Chapter 3: The Concept of Authenticity and its Relevance to Consumers: Country and Place Branding in the Context of Food Authenticity

Table 3.1 Research areas on COO effect

Table 3.2 Means, standard deviations and statistically significant differences of clusters, CET-SCALE (

n

=274).

Table 3.4 Mediterranean diet (Rockefeller Foundation 1948, adapted from Helsing 1995). Sources of calories consumed (%) in Crete

a

and the US

b

1948

Table 3.5 Conjoint factors and factor levels per country.

Table 3.6 Sample's purchasing frequencies (selection), %,

N

=997

Table 3.7 Cluster's quality food purchasing pattern (%),

N

=997. Bold font: highest value; italics font: lowest value

Table 3.8 Cluster's quality food purchasing profiles (products with statistically significant difference among the clusters), %.

Table 3.9 Product categorisation and observed performance measures.

Table 3.10 DMD (attribute) and BBD (attribute level) polarisation

ϕ

v. market share.

Chapter 4: Elemental Fingerprinting

Table 4.1 Common ICP-MS interferences.

Table 4.2 ICP-MS comparison with other spectroscopic techniques

Table 8.2.1 List of food-fluorophores.

Chapter 9: Molecular Techniques – Genomics and Proteomics

Table 9.1 Summary of the DNA-based methods applied to food authentication.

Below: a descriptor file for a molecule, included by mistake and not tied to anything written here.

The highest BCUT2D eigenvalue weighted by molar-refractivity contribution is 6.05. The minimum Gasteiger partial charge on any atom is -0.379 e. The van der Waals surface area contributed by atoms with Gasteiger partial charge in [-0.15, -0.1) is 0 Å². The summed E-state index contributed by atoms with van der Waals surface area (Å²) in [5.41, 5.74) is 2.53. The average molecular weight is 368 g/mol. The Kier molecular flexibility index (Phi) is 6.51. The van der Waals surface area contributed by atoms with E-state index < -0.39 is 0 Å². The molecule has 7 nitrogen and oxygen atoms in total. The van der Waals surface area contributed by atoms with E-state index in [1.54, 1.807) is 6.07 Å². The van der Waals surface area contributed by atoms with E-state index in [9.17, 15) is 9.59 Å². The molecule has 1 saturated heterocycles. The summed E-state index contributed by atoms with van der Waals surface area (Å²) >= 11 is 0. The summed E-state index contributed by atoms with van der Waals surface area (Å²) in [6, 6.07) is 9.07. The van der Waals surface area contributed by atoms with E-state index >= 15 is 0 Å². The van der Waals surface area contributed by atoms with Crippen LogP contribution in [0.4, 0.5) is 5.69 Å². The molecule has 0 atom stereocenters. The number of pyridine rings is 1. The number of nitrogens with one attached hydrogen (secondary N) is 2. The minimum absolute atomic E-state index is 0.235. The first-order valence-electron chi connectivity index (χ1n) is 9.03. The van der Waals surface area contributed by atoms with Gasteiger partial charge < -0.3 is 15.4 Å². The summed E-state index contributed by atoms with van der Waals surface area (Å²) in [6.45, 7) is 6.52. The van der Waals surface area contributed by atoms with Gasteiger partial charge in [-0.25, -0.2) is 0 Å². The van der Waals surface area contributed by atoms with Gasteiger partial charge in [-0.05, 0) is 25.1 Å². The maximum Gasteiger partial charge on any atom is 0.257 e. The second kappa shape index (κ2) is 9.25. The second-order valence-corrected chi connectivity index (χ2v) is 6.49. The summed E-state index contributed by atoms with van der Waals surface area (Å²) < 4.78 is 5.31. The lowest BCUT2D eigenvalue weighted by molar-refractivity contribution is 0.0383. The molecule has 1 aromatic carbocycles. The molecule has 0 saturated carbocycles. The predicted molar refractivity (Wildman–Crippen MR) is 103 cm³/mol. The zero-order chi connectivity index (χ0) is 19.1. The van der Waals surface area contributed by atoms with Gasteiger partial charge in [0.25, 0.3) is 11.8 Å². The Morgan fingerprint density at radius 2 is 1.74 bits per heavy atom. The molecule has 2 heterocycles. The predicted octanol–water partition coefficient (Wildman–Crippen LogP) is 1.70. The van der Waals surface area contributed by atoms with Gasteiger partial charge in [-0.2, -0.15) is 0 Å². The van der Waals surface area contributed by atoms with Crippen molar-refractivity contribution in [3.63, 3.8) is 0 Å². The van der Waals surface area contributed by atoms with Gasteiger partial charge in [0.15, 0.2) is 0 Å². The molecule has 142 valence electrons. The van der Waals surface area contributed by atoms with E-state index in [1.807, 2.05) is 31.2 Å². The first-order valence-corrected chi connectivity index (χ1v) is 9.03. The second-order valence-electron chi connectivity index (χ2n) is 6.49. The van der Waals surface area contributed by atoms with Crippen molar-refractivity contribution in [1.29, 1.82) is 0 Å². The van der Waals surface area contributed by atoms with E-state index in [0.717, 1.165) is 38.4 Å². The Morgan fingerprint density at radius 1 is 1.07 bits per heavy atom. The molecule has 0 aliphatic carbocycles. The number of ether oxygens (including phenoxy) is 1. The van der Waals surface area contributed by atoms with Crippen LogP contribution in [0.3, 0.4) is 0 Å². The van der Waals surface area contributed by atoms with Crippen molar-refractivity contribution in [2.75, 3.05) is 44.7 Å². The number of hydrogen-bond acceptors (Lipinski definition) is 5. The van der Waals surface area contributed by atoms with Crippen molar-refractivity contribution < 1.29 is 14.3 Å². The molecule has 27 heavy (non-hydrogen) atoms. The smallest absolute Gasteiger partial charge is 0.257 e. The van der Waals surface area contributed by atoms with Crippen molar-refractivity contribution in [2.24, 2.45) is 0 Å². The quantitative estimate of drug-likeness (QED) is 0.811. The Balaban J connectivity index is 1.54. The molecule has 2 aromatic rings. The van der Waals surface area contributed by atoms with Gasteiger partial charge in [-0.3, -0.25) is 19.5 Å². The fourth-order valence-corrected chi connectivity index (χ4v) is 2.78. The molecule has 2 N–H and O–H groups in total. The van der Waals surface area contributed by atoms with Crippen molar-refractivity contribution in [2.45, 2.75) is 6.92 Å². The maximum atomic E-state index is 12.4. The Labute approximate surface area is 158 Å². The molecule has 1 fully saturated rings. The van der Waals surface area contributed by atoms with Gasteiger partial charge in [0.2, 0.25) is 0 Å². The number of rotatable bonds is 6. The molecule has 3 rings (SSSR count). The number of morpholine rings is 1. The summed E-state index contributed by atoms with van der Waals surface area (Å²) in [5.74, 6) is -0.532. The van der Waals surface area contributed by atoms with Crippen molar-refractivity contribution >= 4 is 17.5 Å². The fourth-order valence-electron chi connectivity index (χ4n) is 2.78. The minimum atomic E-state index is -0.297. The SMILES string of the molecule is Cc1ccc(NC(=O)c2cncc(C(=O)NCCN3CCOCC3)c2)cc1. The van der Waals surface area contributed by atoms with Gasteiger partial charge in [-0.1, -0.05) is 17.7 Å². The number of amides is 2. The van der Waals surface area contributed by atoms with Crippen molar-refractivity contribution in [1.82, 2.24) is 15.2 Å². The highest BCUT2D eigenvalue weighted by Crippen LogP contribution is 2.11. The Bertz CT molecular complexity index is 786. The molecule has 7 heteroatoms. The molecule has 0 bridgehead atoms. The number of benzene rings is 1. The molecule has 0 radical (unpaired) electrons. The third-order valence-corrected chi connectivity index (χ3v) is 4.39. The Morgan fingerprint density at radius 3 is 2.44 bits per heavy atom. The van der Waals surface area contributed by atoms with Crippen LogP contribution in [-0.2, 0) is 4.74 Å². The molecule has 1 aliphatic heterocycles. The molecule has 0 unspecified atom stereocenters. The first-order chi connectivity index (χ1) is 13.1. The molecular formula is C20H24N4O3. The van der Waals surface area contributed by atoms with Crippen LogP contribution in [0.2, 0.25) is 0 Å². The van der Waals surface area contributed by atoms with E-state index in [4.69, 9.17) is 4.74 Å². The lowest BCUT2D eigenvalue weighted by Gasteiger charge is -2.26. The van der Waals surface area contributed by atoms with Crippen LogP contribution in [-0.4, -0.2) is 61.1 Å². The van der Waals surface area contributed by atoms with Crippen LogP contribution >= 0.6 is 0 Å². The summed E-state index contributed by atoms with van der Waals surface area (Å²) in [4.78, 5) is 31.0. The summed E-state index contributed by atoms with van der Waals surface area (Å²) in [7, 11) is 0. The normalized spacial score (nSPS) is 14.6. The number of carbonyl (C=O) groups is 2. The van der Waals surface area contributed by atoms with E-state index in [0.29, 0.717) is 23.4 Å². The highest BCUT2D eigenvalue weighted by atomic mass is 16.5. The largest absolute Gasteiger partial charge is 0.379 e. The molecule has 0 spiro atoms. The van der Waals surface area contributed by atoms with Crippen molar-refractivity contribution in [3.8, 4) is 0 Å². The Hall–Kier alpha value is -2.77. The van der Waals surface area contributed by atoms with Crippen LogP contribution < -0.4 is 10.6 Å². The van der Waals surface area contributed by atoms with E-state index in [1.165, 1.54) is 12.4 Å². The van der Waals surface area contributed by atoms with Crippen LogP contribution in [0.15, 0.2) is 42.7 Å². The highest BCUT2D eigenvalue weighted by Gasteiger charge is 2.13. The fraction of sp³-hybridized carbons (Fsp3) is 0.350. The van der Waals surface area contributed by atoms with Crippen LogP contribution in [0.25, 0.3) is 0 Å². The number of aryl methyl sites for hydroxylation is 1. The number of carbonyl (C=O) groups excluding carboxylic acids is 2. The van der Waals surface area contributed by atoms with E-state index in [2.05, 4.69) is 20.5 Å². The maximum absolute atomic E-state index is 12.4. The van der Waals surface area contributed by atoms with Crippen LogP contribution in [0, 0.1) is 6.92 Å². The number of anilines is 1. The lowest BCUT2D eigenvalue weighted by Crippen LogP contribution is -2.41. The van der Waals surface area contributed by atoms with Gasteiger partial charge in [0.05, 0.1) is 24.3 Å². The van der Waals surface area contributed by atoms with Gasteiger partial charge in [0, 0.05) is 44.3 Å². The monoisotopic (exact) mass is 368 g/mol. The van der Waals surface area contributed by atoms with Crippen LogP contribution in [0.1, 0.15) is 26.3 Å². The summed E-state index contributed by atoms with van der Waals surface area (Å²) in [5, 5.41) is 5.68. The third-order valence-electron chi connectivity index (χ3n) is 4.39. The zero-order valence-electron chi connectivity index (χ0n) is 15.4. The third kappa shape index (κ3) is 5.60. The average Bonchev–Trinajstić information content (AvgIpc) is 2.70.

Table 9.2 Summary of the proteomics-based methods applied to food authentication.

Chapter 10: Immunological Techniques

Table 10.1 Immunoassays for meat species identification.

Chapter 12: MALDI Mass Spectrometry: A Promising Non-Chromatographic Technique

Table 12.1 List of some common used UV-MALDI matrices.

Chapter 13: Detection of Food Processing Techniques

Table 13.1 Standardized EU analytical methods for the detection of irradiated foodstuffs.

Chapter 15: Organic Foods

Table 15.1 Selected examples of analytical platform discriminating between organic and conventional.

Chapter 16: Screening and High-Throughput Multi-Contaminants Methods

Table 16.1 Recent advances in MRMs methods (NA: not available)

Food Authentication

Management, Analysis and Regulation

 

Edited by Constantinos A. Georgiou and Georgios P. Danezis

 

Agricultural University of Athens, Greece

 

 

 

 

 

 

This edition first published 2017 © 2017 John Wiley & Sons Ltd

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The right of Constantinos A. Georgiou and Georgios P. Danezis to be identified as the author(s) of the editorial material in this work has been asserted in accordance with law.

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Library of Congress Cataloging-in-Publication Data:

Names: Georgiou, Constantinos A.; Danezis, Georgios P., editors.

Title: Food authentication : management, analysis and regulation / [edited by] Constantinos A. Georgiou.

Description: Chichester, UK ; Hoboken, NJ : John Wiley & Sons, 2017. | Includes bibliographical references and index.

Identifiers: LCCN 2016055351| ISBN 9781118810262 (cloth) | ISBN 9781118810255 (epub)

Subjects: LCSH: Food industry and trade-Safety measures. | Food supply-Management. | Food-Quality control.

Classification: LCC TP373.5 .F6635 2017 | DDC 363.19/26-dc23 LC record available at https://lccn.loc.gov/2016055351

Cover Images: (Background) 97/Gettyimages; (Circles: Top to bottom) Hurst Photo/Shutterstock; nevodka/Shutterstock; Pannonia/Gettyimages